Why didn’t US regulators predict the SVB crash? – 03/15/2023 – Market
American regulators failed to detect the warning signs that would allow them to act before the spectacular bankruptcy of Silicon Valley Bank (SVB), in an environment of laws that are too permissive, say several analysts.
The Federal Reserve (Fed, central bank of the United States) announced on Monday that it will conduct “an in-depth, transparent and expeditious analysis” of the circumstances surrounding the SVB’s demise. The results of the report will be published on May 1st.
How could the 16th largest US bank by assets, which authorities closed down on Friday, collapse so quickly and drag Signature Bank down with it on Sunday?
The crash “underscores the inadequacies of the regulatory reforms undertaken” after the 2007-2009 financial crisis, says Arthur Wilmarth of George Washington University.
Several elements should worry regulators, starting with the fact that the bank was too focused on a few high-risk clients —startups and venture capital investors—, just as other companies have wrongly done in the past with the real estate sector or with loans to emerging countries, he explains.
Other red flags should be SVB’s rapid growth between 2020 and 2022, its exposure to long-term bonds at low rates at a time when interest rates were rising rapidly, and the fact that most of its accounts had balances in excess of US$ 250 thousand (about R$ 1.3 million) guaranteed by the authorities.
“It’s a surefire combination for failure if the economy does poorly,” Wilmarth says. “Regulators couldn’t ignore that.”
Several observers point to the easing of the American Dodd-Frank law adopted after the 2007-2009 crisis, which obliged all companies with more than US$ 50 billion (R$ 262.5 billion) in assets to regularly present a liquidation scenario.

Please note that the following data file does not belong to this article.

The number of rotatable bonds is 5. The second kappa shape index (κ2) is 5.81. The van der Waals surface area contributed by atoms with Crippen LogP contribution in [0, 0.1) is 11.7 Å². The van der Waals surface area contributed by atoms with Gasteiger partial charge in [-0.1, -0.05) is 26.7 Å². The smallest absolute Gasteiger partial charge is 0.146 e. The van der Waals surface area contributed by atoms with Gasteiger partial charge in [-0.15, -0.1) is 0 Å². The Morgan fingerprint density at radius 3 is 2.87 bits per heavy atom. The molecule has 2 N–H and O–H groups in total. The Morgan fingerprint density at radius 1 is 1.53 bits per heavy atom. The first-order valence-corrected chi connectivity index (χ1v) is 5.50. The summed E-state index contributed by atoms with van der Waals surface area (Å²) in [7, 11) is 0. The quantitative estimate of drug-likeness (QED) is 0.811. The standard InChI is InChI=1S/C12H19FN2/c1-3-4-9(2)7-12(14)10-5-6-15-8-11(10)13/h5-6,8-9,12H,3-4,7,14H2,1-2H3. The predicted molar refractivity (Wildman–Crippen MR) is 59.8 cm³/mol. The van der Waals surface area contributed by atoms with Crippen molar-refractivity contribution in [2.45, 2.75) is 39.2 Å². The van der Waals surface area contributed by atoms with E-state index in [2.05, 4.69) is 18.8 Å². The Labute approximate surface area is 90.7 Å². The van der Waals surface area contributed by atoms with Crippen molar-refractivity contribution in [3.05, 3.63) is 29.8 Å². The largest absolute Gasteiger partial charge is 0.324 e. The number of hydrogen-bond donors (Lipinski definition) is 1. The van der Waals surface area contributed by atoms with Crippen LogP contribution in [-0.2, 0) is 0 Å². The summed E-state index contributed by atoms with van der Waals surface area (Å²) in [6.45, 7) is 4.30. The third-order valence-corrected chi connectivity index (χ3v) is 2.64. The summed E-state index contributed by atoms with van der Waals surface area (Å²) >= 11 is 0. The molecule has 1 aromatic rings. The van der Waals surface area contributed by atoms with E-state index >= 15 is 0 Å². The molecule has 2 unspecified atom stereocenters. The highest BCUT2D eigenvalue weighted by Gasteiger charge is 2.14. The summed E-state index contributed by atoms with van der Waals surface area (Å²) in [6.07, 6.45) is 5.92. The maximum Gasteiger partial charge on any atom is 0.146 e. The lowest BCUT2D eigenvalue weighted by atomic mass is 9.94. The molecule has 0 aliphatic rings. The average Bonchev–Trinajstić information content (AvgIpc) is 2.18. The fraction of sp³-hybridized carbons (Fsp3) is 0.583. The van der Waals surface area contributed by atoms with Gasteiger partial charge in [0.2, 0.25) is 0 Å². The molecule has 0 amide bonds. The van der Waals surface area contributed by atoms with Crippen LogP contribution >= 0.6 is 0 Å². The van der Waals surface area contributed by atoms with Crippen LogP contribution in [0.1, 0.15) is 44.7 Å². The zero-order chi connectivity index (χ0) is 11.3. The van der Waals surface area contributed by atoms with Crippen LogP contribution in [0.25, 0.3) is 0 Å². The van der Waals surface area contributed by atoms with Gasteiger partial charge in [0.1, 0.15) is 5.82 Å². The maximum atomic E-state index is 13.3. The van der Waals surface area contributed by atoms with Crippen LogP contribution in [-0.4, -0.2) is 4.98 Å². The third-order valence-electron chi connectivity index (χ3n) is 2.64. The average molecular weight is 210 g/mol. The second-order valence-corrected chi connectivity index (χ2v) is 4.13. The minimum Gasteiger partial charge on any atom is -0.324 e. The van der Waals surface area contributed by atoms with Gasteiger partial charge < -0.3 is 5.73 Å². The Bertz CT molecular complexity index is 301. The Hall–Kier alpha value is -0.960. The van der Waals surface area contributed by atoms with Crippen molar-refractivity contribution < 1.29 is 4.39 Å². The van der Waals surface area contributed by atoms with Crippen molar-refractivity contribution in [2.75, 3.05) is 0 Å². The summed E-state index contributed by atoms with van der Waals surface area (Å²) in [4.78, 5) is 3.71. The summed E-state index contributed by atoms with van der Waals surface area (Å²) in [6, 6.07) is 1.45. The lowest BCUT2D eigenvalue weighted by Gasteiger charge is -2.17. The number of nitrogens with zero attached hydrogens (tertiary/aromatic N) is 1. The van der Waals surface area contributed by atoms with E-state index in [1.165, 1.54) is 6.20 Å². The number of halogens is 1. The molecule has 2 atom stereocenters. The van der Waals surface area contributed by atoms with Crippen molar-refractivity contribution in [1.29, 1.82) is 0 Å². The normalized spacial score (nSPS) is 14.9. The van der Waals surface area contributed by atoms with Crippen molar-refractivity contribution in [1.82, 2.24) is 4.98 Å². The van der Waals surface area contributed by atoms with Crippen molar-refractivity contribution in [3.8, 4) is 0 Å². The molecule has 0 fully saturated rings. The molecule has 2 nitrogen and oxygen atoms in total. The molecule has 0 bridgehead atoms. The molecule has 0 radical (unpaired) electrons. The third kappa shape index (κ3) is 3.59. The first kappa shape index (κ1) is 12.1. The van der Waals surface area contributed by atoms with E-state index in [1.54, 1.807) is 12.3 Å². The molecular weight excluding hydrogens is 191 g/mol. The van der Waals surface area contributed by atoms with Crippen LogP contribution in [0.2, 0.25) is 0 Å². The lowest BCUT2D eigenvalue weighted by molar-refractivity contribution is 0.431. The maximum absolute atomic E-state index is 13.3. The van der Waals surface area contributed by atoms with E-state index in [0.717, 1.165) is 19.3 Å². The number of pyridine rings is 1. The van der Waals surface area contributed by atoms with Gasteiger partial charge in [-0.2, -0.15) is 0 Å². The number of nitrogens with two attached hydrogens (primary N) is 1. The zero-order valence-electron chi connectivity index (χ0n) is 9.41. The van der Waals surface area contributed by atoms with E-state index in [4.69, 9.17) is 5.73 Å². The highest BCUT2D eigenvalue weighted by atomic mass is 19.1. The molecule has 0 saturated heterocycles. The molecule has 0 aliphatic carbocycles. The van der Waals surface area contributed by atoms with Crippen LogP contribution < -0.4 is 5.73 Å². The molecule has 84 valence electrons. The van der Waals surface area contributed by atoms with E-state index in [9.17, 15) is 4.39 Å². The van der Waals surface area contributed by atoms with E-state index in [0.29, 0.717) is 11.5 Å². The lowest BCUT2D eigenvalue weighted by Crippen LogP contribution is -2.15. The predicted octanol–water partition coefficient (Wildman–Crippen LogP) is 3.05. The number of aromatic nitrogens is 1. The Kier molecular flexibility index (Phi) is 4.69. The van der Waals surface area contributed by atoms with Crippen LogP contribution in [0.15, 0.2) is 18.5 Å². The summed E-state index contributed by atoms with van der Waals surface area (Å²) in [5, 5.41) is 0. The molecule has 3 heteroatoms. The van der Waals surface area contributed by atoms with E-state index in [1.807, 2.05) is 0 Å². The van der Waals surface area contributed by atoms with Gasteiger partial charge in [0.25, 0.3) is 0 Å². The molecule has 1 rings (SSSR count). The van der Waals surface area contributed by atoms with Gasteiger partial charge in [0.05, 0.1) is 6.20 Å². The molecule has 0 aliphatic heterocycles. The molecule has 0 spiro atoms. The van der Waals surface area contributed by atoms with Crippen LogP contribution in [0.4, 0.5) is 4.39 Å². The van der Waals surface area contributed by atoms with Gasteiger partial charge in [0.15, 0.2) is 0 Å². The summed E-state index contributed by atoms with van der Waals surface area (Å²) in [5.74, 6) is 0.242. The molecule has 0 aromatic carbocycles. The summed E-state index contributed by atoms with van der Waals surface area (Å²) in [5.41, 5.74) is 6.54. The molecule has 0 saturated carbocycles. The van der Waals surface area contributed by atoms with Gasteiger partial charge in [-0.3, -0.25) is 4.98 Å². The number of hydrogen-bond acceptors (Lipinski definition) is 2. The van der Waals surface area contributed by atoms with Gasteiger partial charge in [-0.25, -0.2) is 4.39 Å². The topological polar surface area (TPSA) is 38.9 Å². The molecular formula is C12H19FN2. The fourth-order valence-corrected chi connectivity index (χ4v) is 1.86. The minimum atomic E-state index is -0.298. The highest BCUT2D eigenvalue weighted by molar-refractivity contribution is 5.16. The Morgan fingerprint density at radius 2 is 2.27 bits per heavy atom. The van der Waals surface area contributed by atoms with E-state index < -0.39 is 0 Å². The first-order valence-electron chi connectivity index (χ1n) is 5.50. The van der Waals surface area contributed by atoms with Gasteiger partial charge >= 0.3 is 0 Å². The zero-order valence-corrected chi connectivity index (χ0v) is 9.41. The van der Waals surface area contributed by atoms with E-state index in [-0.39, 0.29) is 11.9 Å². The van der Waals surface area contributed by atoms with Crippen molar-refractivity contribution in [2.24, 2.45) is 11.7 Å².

In 2018, during Donald Trump’s term, this limit rose to US$ 250 billion (R$ 1.3 trillion), effectively making the norm more flexible.
“When regulatory requirements are relaxed […]this puts much more pressure on regulators as they don’t have access to the warning signs” detectable in automatic controls, points out Anna Gelpern of Georgetown University.
But “this does not exempt them from what appears to be a failure of supervision” on the part of those who must ensure the “safe and reliable” management of all banks.
Regulation was also inadequate in the particular case of SVB, estimates Michael Ohlrogge of New York University.
The fact that investments in state-backed bonds are considered “nearly risk-free when it comes to calculating capitalization requirements” has translated into SVB being able to “make big bets on [esses produtos] without any support mattress”, he says.
When it comes to assessing banks’ resilience, regulators assume that customers of a company with more than $250,000 in deposits won’t suddenly run away “if they do business with the bank,” says Ohlrogge.
But with SVB customers looking to withdraw tens of billions of dollars as soon as the first signs of trouble appear, “that assumption will certainly have to be revised,” he says.
For Henry Hu, from the University of Texas, the authorities found themselves this weekend facing “a dilemma” in responding to the crisis.
If the Fed had not guaranteed repayment of all SVB and Signature Bank deposits, many companies would have withdrawn their money from regional banks and deposited it in banks considered “too big to fail”.
“[Mas] if we think that regulators cover all uninsured deposits, moral hazard arises. Some companies may neglect supervision of the banks they deal with, convinced their deposits are safe no matter what happens.”